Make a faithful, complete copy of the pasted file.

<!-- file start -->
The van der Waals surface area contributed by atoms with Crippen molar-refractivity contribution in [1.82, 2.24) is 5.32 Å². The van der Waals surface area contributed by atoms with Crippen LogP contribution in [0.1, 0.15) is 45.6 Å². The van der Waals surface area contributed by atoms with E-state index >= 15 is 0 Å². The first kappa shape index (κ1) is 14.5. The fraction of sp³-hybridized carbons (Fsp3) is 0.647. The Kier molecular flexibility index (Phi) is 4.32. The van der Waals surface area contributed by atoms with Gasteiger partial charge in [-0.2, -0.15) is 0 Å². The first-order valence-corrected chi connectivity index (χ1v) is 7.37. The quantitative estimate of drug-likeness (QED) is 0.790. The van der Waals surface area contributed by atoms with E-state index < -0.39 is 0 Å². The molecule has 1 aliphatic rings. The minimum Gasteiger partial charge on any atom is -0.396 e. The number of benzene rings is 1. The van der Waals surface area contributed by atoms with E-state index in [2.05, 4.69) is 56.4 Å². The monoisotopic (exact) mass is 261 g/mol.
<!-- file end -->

The van der Waals surface area contributed by atoms with Crippen molar-refractivity contribution in [1.82, 2.24) is 5.32 Å². The van der Waals surface area contributed by atoms with Crippen LogP contribution in [0.1, 0.15) is 45.6 Å². The van der Waals surface area contributed by atoms with E-state index >= 15 is 0 Å². The first kappa shape index (κ1) is 14.5. The fraction of sp³-hybridized carbons (Fsp3) is 0.647. The Kier molecular flexibility index (Phi) is 4.32. The van der Waals surface area contributed by atoms with Gasteiger partial charge in [-0.2, -0.15) is 0 Å². The first-order valence-corrected chi connectivity index (χ1v) is 7.37. The quantitative estimate of drug-likeness (QED) is 0.790. The van der Waals surface area contributed by atoms with E-state index < -0.39 is 0 Å². The molecule has 1 aliphatic rings. The minimum Gasteiger partial charge on any atom is -0.396 e. The number of benzene rings is 1. The van der Waals surface area contributed by atoms with E-state index in [2.05, 4.69) is 56.4 Å². The monoisotopic (exact) mass is 261 g/mol.